Why a Declarative, Functional DSL?
Why are you developing a language? Can’t you just write apps?
In computer science, languages are foundational. If you want differentiated applications, you need a differentiated stack beneath those applications. At the bottom of the stack you will usually find some sort of programming language.
- What was Adobe’s first product? Not Photoshop. It was PostScript: a Turing-complete language for printing. It laid the groundwork for future technologies, like PDF and fonts, and future applications, like Illustrator.
- What was Microsoft’s first product? Not Windows. It was BASIC: a Turing-complete consumer-grade language for home programmers, and the first high-level programming language available for the Altair 8800 microcomputer.
- What was Oracle’s first product? An SQL RDBMS: a Turing-complete language (if you add PL/SQL) for data management, now an essential part of every programmer’s toolkit.
What do telephone switches and Whatsapp have in common? They run on Erlang/OTP: a Turing-complete functional language for high-availability telecommunications protocols. Every phone call you make, every Whatsapp message you send, runs on Erlang.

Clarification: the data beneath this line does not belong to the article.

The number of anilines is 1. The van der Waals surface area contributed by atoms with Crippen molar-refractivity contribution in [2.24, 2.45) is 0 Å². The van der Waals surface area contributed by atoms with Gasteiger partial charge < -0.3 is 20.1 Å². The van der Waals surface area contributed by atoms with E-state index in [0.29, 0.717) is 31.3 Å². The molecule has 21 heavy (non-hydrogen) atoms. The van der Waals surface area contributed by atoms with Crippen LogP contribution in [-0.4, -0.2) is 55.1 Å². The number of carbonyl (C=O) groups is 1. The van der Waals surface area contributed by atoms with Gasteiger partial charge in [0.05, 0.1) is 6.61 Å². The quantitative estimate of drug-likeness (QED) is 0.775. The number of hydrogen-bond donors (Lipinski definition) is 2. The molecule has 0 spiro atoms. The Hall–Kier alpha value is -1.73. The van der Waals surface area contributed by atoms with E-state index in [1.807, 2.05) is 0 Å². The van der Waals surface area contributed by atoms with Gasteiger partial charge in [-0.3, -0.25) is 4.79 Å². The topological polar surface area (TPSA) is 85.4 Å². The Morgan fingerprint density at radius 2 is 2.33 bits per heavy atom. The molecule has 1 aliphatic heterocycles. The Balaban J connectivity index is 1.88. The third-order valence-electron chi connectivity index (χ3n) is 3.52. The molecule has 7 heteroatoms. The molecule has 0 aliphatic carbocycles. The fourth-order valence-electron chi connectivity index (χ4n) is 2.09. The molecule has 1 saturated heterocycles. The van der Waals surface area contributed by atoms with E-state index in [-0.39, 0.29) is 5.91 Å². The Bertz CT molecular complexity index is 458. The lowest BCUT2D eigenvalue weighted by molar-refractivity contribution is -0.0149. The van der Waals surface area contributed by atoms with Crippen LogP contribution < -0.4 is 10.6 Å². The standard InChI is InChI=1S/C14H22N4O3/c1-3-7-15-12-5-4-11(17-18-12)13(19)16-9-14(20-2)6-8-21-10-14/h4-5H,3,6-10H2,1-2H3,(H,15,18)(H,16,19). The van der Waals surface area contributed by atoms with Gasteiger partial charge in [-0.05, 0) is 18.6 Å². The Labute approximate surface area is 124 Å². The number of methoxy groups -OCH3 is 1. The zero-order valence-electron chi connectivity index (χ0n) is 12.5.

- Spreadsheets are sort of a programming language. VisiCalc (Apple II), Lotus 1-2-3 (DOS), Excel (Windows): Turing-complete consumer-grade applications for business users to crunch numbers, and the foundation for modern enterprise.
To be pedantic, languages are not quite at the bottom of the stack. There is a sub-basement: mathematics. They call this the Curry–Howard correspondence.
So it is fair to say: if software is eating the world, where does its appetite come from? From math.
This needs to be well-answered.
- Much fewer runtime bugs!
- much better compile-time checking!
- Much fewer logic bugs!
- formal verification!
- better testing!
Where do languages likes C, Go, or Solidity not measure up?
to be answered.
Comparing Logic vs Functional Programming for Contracts
to be answered